A global call on education in emergencies, hope for refugee children on the Greek islands and a dire warning on girls' schooling are in our weekly news roundup.
Theirworld in global call to Act4Education in Crisis
Theirworld has joined the growing call for urgent action to support efforts to mobilise $1.8 billion by 2021 to provide quality education for children caught up in humanitarian crises.
Education Cannot Wait - the global fund for education in emergencies - and its partners are urging governments, private sector companies, philanthropic foundations and global leaders to support its efforts.
In times of crisis, education can play a crucial role. But it receives only about 2% of humanitarian aid funding.
Under the banner of Act4Education in Crisis, the partnership has outlined how $1.8 billion would reach almost nine million children affected by conflicts and disasters. It would ramp up multi-year programmes in at least 25 priority countries.
James Cox, Theirworld's Head of Advocacy for Global Education, said: "Back in 2015, Theirworld convened the coalition of 55 major civil society and campaigning organisations - including Global Citizen, the Global Campaign for Education, Save the Children and Plan International - that campaigned together for the creation of the first ever multilateral fund for education in emergencies.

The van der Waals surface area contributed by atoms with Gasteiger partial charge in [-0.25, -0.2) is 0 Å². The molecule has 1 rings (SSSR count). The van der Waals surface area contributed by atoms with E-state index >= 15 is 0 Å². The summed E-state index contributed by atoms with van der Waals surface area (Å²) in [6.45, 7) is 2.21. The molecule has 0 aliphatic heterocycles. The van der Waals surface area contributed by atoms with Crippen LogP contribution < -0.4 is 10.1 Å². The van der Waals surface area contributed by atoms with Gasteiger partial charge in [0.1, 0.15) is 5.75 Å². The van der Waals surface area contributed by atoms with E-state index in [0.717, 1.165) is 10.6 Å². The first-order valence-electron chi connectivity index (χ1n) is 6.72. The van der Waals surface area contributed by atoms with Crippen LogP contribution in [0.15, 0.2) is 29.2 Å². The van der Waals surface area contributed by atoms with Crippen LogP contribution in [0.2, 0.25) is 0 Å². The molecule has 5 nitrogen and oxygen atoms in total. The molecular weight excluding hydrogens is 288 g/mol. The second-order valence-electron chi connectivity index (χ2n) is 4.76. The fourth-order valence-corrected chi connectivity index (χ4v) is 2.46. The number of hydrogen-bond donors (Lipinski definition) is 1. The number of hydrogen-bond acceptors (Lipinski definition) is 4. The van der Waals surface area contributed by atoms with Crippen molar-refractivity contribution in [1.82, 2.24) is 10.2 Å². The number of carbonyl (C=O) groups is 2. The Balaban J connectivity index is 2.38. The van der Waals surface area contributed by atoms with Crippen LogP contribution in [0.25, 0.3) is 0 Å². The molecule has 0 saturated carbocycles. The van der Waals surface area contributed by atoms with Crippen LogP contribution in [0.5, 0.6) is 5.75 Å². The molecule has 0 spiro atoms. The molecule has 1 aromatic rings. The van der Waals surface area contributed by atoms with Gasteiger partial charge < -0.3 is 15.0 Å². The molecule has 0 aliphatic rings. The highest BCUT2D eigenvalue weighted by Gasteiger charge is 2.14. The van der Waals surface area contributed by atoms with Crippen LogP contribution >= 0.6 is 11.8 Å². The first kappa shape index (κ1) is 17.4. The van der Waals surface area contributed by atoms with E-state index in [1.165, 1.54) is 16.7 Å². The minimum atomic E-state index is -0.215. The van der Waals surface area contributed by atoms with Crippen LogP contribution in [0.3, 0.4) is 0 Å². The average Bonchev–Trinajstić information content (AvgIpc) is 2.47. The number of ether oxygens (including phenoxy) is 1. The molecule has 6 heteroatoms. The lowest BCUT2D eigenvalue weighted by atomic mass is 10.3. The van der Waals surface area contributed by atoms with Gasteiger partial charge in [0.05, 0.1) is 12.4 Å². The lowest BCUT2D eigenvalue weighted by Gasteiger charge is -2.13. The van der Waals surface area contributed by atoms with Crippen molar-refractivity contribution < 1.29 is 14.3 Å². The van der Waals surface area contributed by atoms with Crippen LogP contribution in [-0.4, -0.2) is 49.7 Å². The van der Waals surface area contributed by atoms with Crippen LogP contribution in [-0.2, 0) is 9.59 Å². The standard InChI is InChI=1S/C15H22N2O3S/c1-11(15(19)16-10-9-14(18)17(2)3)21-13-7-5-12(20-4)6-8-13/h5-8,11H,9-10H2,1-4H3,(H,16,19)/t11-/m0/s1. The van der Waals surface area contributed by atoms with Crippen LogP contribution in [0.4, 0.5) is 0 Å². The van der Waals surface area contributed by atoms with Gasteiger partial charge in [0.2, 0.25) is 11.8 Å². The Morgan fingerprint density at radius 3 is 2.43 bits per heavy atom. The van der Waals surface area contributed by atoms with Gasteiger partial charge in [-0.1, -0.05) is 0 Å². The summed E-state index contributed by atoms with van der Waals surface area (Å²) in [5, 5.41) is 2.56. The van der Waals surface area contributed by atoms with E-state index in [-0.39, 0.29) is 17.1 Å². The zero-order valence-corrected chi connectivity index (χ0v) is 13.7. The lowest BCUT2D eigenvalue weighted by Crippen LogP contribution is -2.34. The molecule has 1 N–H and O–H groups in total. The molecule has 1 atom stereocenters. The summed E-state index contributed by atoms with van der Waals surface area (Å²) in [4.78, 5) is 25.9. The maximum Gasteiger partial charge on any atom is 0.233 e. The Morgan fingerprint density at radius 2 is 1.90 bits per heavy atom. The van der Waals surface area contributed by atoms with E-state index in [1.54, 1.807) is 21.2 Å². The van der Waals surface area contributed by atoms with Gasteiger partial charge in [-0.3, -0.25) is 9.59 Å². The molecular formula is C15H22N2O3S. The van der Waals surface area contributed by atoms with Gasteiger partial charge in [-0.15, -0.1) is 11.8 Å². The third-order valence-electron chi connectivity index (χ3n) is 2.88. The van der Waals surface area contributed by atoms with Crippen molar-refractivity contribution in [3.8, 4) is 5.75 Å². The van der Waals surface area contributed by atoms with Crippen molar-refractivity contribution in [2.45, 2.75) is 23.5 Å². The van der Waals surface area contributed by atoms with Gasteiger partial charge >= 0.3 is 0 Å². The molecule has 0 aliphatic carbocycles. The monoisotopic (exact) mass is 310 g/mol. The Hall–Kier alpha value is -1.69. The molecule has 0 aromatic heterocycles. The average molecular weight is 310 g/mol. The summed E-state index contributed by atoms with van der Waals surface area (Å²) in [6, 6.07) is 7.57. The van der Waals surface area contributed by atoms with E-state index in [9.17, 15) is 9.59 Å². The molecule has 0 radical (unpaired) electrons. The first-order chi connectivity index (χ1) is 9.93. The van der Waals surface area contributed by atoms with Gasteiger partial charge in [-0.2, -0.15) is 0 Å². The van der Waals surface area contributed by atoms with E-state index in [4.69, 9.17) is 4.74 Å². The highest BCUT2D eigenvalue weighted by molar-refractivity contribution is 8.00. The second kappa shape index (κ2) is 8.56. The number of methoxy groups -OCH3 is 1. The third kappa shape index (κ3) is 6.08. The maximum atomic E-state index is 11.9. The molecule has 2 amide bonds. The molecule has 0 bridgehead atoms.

"At the World Humanitarian Summit in 2016, our vision of a brighter future for some of the most marginalised children in the world took a leap forward with the creation of Education Cannot Wait.
"Education Cannot Wait has reached over 1.3 million children and youth in 19 countries in just over two years. Now we want to make sure the world’s emergency education response scales up to reach nine million children in need of education in some of the world’s worst humanitarian crises."
As 70m flee conflict and oppression, hope for refugee children on Greek islands
The number of people forced from their homes by conflict, violence and persecution has hit 70.8 million - the sixth year in a row that the figure has increased and reached a new record total.
There are now 25.9 million refugees, 41.3 million displaced in their own countries and 3.5 million asylum seekers (those waiting for refugee status). Over half of them are children and adolescents under 18 - many of them out of school and at risk of child labour, early marriage, exploitation and recruitment by armed forces.
The shocking statistics were revealed on the eve of yesterday's World Refugee Day by the United Nations refugee agency UNHCR in its annual Global Trends report. It showed there were 13.6 million newly displaced people in 2018.
One "hidden crisis" is on the Greek Aegean islands, which are now home to 15,000 refugees and asylum seekers. But many of the children living in poor conditions at reception centres will soon get access to education thanks to a partnership involving Theirworld - through the charity's work with the Dutch Postcode Lottery - and Education Cannot Wait.